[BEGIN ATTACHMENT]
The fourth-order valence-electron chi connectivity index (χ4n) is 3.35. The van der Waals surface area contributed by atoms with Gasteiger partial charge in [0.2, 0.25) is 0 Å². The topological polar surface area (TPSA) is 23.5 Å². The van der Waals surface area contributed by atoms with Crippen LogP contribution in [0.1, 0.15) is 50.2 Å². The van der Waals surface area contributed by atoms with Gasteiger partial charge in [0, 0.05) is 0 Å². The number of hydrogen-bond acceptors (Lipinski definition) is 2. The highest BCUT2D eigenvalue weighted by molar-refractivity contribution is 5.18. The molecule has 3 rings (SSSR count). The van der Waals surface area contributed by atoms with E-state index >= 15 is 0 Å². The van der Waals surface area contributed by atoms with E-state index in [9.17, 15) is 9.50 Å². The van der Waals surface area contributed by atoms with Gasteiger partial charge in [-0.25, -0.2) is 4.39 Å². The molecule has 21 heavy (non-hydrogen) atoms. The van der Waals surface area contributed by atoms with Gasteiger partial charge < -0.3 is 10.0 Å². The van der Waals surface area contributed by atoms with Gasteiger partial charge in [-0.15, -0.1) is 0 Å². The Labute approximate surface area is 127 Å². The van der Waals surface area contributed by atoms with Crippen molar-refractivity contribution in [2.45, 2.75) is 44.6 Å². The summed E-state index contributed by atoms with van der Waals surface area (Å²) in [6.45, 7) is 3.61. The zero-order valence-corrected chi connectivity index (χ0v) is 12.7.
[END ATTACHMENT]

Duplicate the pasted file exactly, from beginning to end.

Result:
The fourth-order valence-electron chi connectivity index (χ4n) is 3.35. The van der Waals surface area contributed by atoms with Gasteiger partial charge in [0.2, 0.25) is 0 Å². The topological polar surface area (TPSA) is 23.5 Å². The van der Waals surface area contributed by atoms with Crippen LogP contribution in [0.1, 0.15) is 50.2 Å². The van der Waals surface area contributed by atoms with Gasteiger partial charge in [0, 0.05) is 0 Å². The number of hydrogen-bond acceptors (Lipinski definition) is 2. The highest BCUT2D eigenvalue weighted by molar-refractivity contribution is 5.18. The molecule has 3 rings (SSSR count). The van der Waals surface area contributed by atoms with E-state index >= 15 is 0 Å². The van der Waals surface area contributed by atoms with E-state index in [9.17, 15) is 9.50 Å². The van der Waals surface area contributed by atoms with Gasteiger partial charge in [-0.25, -0.2) is 4.39 Å². The molecule has 21 heavy (non-hydrogen) atoms. The van der Waals surface area contributed by atoms with Gasteiger partial charge < -0.3 is 10.0 Å². The van der Waals surface area contributed by atoms with Gasteiger partial charge in [-0.15, -0.1) is 0 Å². The Labute approximate surface area is 127 Å². The van der Waals surface area contributed by atoms with Crippen molar-refractivity contribution in [2.45, 2.75) is 44.6 Å². The summed E-state index contributed by atoms with van der Waals surface area (Å²) in [6.45, 7) is 3.61. The zero-order valence-corrected chi connectivity index (χ0v) is 12.7.